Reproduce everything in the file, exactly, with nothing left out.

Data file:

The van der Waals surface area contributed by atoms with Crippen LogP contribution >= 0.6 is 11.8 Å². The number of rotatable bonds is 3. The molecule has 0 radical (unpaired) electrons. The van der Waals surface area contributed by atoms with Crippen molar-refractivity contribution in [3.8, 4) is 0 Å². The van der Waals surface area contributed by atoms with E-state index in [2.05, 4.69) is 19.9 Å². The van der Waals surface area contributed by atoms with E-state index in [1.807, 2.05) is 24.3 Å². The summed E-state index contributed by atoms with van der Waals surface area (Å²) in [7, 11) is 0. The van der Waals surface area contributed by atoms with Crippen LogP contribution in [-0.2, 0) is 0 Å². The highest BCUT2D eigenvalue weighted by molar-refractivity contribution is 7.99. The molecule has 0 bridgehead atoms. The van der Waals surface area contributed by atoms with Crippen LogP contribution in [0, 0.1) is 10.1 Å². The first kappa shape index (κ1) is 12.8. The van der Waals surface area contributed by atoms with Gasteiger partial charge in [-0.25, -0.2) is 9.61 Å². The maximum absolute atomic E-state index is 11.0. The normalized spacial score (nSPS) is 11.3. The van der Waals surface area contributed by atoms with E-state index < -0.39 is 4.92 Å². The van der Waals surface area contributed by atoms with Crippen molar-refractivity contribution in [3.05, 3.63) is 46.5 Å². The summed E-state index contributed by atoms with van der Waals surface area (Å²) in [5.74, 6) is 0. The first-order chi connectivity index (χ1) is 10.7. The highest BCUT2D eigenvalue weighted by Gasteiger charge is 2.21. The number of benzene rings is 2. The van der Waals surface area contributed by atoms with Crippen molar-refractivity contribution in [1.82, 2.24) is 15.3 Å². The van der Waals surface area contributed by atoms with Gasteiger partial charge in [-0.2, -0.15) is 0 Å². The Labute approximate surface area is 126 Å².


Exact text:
The van der Waals surface area contributed by atoms with Crippen LogP contribution >= 0.6 is 11.8 Å². The number of rotatable bonds is 3. The molecule has 0 radical (unpaired) electrons. The van der Waals surface area contributed by atoms with Crippen molar-refractivity contribution in [3.8, 4) is 0 Å². The van der Waals surface area contributed by atoms with E-state index in [2.05, 4.69) is 19.9 Å². The van der Waals surface area contributed by atoms with E-state index in [1.807, 2.05) is 24.3 Å². The summed E-state index contributed by atoms with van der Waals surface area (Å²) in [7, 11) is 0. The van der Waals surface area contributed by atoms with Crippen LogP contribution in [-0.2, 0) is 0 Å². The highest BCUT2D eigenvalue weighted by molar-refractivity contribution is 7.99. The molecule has 0 bridgehead atoms. The van der Waals surface area contributed by atoms with Crippen LogP contribution in [0, 0.1) is 10.1 Å². The first kappa shape index (κ1) is 12.8. The van der Waals surface area contributed by atoms with Gasteiger partial charge in [-0.25, -0.2) is 9.61 Å². The maximum absolute atomic E-state index is 11.0. The normalized spacial score (nSPS) is 11.3. The van der Waals surface area contributed by atoms with E-state index < -0.39 is 4.92 Å². The van der Waals surface area contributed by atoms with Crippen molar-refractivity contribution in [3.05, 3.63) is 46.5 Å². The summed E-state index contributed by atoms with van der Waals surface area (Å²) in [5.74, 6) is 0. The first-order chi connectivity index (χ1) is 10.7. The highest BCUT2D eigenvalue weighted by Gasteiger charge is 2.21. The number of benzene rings is 2. The van der Waals surface area contributed by atoms with Crippen molar-refractivity contribution in [1.82, 2.24) is 15.3 Å². The van der Waals surface area contributed by atoms with Gasteiger partial charge in [-0.2, -0.15) is 0 Å². The Labute approximate surface area is 126 Å².